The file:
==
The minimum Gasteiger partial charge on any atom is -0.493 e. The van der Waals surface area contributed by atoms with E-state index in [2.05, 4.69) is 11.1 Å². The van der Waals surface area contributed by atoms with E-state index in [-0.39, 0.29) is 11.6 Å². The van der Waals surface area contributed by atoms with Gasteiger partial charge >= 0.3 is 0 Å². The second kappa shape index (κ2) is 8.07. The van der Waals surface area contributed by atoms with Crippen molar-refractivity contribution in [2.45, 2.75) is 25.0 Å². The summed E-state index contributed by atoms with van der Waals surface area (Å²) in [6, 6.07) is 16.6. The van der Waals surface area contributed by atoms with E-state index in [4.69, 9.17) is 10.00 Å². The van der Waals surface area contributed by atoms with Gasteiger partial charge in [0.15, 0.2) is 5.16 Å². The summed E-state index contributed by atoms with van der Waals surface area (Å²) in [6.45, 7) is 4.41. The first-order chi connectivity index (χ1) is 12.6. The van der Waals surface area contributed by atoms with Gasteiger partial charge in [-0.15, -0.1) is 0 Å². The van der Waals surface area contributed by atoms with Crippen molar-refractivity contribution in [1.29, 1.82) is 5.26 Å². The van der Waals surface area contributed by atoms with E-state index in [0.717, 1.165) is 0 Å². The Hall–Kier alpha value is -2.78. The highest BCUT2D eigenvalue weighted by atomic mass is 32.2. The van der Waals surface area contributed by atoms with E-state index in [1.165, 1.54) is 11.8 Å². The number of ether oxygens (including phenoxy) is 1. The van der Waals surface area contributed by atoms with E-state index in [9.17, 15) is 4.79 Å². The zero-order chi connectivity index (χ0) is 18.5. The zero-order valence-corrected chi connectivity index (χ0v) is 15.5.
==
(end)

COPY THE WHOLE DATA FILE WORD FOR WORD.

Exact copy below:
The minimum Gasteiger partial charge on any atom is -0.493 e. The van der Waals surface area contributed by atoms with E-state index in [2.05, 4.69) is 11.1 Å². The van der Waals surface area contributed by atoms with E-state index in [-0.39, 0.29) is 11.6 Å². The van der Waals surface area contributed by atoms with Gasteiger partial charge >= 0.3 is 0 Å². The second kappa shape index (κ2) is 8.07. The van der Waals surface area contributed by atoms with Crippen molar-refractivity contribution in [2.45, 2.75) is 25.0 Å². The summed E-state index contributed by atoms with van der Waals surface area (Å²) in [6, 6.07) is 16.6. The van der Waals surface area contributed by atoms with E-state index in [4.69, 9.17) is 10.00 Å². The van der Waals surface area contributed by atoms with Gasteiger partial charge in [0.15, 0.2) is 5.16 Å². The summed E-state index contributed by atoms with van der Waals surface area (Å²) in [6.45, 7) is 4.41. The first-order chi connectivity index (χ1) is 12.6. The van der Waals surface area contributed by atoms with Gasteiger partial charge in [-0.15, -0.1) is 0 Å². The van der Waals surface area contributed by atoms with Crippen molar-refractivity contribution in [1.29, 1.82) is 5.26 Å². The van der Waals surface area contributed by atoms with E-state index in [0.717, 1.165) is 0 Å². The Hall–Kier alpha value is -2.78. The highest BCUT2D eigenvalue weighted by atomic mass is 32.2. The van der Waals surface area contributed by atoms with E-state index in [1.165, 1.54) is 11.8 Å². The number of ether oxygens (including phenoxy) is 1. The van der Waals surface area contributed by atoms with E-state index in [9.17, 15) is 4.79 Å². The zero-order chi connectivity index (χ0) is 18.5. The zero-order valence-corrected chi connectivity index (χ0v) is 15.5.